It’s upon us: that dreaded time of year when we have to schlep through mountains of financial paperwork and rack our brains to remember major life events, minor purchases, and everything in between. Yes, tax season is officially here. Whether you purchased an Atlanta, GA, home for sale or made home improvements last year, the list of things to consider and documents to track down could be longer this year than in the recent past. To help make things easier, we’ve compiled a list of ways you can prepare before seeing your tax accountant (or tackling your taxes yourself) to curb those headaches before they happen.
Task 1: Gather all appropriate paperwork related to buying or owning your home
1098 Mortgage Interest Statement. If you paid interest on your mortgage, mortgage discount points, real estate taxes from an escrow account, and/or private mortgage insurance (PMI), you’ll need to have your 1098 Mortgage Interest Statement ready for tax time.
Homeowners who paid more than $600 in interest during 2015 will receive a 1098 Mortgage Interest Statement from their lender outlining the exact amount paid. The full amount is tax-deductible if it’s less than $1 million. If you paid mortgage discount points to secure a loan or receive better loan terms, this will also be on your 1098 form. Be aware, you may be required to spread out the deduction over the life of your mortgage instead of taking the entire deduction in the year you paid the interest.
Another item your lender may include on your 1098 is the amount of real estate taxes paid, but this will appear only if the payment was made from an escrow account. In addition, if you paid PMI, that will be noted in box 4 of this form. Your PMI is tax-deductible, thanks to a recent tax break extension, but only if you don’t exceed certain income thresholds.
County tax statement. If you paid real estate taxes directly (and not through an escrow account set up by your lender), then you will need documentation provided by the county. Real estate taxes are deducted in the year paid, so if you prepaid for 2016 in calendar year 2015, then that amount can be deducted as well.
Form 1099-R. If you used money from your IRA to buy your first home, you’re in luck on tax day. While most IRA distributions taken before age 59.5 are subject to taxes and a 10% penalty, a distribution of up to $10,000 used to purchase a first home is exempt from the tax penalty. To prove the money was used for this purpose, you will need to bring a 1099-R form from your IRA custodian, stating the distribution code as “2” to show there is an exception.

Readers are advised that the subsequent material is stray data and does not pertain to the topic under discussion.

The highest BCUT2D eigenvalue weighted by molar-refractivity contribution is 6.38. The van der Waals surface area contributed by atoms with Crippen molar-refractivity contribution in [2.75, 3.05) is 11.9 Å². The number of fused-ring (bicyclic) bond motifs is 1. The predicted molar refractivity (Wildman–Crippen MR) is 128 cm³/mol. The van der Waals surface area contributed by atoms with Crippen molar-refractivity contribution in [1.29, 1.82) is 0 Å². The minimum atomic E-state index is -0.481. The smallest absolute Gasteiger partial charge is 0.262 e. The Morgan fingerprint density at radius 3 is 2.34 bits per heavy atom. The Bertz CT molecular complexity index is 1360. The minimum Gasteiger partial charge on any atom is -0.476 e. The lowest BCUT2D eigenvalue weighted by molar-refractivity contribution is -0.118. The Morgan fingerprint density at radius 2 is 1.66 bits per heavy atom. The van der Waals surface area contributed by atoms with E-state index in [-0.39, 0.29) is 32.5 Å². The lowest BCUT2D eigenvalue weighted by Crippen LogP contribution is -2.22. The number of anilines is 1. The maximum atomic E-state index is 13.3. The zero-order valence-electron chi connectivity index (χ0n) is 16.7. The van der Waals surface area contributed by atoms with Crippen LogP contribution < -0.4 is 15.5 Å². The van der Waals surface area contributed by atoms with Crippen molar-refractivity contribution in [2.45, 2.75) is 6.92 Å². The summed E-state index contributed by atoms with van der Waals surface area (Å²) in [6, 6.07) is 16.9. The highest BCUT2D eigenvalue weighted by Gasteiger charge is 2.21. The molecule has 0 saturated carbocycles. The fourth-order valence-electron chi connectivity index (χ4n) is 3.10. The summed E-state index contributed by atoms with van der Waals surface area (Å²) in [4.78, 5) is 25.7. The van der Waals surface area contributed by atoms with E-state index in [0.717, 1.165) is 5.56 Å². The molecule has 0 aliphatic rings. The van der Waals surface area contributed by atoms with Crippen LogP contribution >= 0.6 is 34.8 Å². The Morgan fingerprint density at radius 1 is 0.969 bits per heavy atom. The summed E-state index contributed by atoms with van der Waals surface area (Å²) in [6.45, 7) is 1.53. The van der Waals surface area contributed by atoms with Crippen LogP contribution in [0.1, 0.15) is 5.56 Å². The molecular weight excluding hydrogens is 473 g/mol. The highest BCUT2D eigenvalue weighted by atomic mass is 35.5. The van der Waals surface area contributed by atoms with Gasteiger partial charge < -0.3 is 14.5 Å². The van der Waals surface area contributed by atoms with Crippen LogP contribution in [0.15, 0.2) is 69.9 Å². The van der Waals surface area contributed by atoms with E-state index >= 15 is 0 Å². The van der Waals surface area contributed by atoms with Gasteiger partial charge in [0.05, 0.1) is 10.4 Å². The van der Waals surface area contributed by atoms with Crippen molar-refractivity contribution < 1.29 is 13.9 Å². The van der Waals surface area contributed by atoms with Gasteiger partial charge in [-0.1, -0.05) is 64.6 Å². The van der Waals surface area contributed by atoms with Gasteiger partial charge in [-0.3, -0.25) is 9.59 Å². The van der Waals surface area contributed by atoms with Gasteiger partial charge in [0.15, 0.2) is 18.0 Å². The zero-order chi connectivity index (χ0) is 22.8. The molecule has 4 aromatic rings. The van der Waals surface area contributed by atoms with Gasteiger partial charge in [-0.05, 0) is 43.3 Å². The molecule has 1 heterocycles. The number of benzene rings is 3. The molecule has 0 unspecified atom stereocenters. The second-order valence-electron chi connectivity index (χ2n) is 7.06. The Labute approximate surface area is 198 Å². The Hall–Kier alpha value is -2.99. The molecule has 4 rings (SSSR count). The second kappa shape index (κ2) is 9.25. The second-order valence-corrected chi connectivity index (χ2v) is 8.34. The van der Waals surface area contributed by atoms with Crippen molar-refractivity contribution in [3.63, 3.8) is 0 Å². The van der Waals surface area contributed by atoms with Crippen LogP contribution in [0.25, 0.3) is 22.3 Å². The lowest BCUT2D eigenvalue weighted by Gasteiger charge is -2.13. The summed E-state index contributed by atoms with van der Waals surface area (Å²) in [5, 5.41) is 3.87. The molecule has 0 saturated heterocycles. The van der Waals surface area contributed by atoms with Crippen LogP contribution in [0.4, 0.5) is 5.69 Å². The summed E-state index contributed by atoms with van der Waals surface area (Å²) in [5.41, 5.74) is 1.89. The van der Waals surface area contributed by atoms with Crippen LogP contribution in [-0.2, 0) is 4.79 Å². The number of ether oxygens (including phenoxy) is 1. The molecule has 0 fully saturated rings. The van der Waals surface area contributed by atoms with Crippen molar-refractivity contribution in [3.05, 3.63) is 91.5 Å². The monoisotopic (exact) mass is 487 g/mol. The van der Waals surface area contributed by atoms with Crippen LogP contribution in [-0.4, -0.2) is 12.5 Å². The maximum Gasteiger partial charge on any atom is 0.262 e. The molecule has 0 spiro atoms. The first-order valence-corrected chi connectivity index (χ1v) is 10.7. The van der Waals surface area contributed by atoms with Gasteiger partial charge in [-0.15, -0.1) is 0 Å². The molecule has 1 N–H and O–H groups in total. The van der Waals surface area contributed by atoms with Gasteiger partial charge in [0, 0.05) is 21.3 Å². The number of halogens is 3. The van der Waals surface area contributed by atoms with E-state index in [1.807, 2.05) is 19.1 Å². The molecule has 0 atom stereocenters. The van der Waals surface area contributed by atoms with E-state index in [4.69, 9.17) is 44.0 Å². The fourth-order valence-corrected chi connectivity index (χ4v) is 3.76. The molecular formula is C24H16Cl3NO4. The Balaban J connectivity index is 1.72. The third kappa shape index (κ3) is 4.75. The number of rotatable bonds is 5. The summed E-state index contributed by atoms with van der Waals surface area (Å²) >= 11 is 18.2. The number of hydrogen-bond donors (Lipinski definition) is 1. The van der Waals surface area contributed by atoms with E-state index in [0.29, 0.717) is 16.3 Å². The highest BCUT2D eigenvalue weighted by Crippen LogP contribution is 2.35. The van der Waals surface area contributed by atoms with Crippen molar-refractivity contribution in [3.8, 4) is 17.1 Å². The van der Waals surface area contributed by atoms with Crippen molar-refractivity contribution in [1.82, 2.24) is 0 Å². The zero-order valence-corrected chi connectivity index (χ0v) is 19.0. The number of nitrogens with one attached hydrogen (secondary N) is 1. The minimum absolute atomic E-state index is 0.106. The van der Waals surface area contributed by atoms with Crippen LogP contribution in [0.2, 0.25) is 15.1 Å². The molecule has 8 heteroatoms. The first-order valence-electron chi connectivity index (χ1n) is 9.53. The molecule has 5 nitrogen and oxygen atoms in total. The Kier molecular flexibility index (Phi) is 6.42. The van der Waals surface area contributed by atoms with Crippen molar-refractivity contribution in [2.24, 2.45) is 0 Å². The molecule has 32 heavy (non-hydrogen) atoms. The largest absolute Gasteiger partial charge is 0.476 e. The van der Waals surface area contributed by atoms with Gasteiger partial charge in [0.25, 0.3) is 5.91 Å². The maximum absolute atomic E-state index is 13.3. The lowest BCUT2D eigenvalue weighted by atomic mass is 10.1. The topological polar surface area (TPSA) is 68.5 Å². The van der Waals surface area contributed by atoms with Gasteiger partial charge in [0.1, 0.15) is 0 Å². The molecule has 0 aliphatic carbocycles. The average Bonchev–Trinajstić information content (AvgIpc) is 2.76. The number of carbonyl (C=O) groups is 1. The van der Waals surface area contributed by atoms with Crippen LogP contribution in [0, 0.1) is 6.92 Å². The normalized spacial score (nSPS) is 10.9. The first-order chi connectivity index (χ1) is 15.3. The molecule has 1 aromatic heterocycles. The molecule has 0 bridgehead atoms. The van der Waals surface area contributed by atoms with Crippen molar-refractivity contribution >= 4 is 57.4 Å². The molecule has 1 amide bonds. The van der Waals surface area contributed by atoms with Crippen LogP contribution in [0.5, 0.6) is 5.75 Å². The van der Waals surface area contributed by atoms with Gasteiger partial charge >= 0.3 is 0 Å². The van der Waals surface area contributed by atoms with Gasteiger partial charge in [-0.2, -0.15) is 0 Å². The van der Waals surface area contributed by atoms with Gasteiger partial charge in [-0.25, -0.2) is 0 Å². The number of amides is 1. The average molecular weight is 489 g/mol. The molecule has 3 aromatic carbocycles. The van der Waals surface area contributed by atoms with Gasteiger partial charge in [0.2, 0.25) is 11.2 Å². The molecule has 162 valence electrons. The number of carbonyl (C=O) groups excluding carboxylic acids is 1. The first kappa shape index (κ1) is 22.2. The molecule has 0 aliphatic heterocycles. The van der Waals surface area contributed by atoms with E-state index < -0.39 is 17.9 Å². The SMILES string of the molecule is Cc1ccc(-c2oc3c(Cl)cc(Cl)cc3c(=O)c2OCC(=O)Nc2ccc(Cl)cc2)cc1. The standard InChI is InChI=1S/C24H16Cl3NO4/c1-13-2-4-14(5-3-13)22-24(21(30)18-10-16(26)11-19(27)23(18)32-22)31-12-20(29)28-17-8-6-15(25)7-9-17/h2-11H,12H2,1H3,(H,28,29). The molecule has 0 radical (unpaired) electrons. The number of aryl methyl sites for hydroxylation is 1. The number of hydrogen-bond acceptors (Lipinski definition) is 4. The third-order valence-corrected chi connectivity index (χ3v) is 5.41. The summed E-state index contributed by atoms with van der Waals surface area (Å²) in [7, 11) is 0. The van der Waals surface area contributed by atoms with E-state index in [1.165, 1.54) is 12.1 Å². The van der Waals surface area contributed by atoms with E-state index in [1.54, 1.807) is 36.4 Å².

Task 2: Gather all paperwork related to home improvements you made
1098 Mortgage Interest Statement. If you took out a personal home equity loan to pay for home improvements, the interest is tax-deductible up to the $1 million cap. This amount will also be included in your 1098 Mortgage Interest Statement. While your tax accountant might not need to see receipts proving the money was spent on home improvements, you should keep these organized and on hand in case of an audit.
Documentation on upgrades, including amounts paid. If you made energy-efficient upgrades to your home in 2015, you’ll need to be able to prove it. At least through 2016, you can use the Residential Energy Efficient Property Credit to cover up to 30% of the cost of qualified energy-efficient equipment, such as solar water heaters, wind turbines, and solar panels. However, if you made “qualified energy efficiency improvements” instead, such as adding insulation and improving exterior doors and windows, you could qualify for the Nonbusiness Energy Property Credit. This could give you a 10% tax credit, but restrictions do apply.
Task 3: Determine whether you made any deductible donations of household goods
Receipts for donated items. If you made charitable donations of home goods throughout the year to an organization like Goodwill or Habitat for Humanity, you will need to gather all receipts/written acknowledgements of the items you donated. These should be provided by the organization that received your items. To calculate your deductible amounts, consider the fair market value of the items you donated.
Task 4: Calculate your home office deduction
Add up the square footage of your home office. If you operate a business out of your home and have a dedicated space for these operations, you qualify for the home office deduction. New, simplified reporting allows you to take $5 per square foot, up to 300 square feet or $1,500, but you’ll need to calculate the total square footage of the space that is dedicated solely to business operations.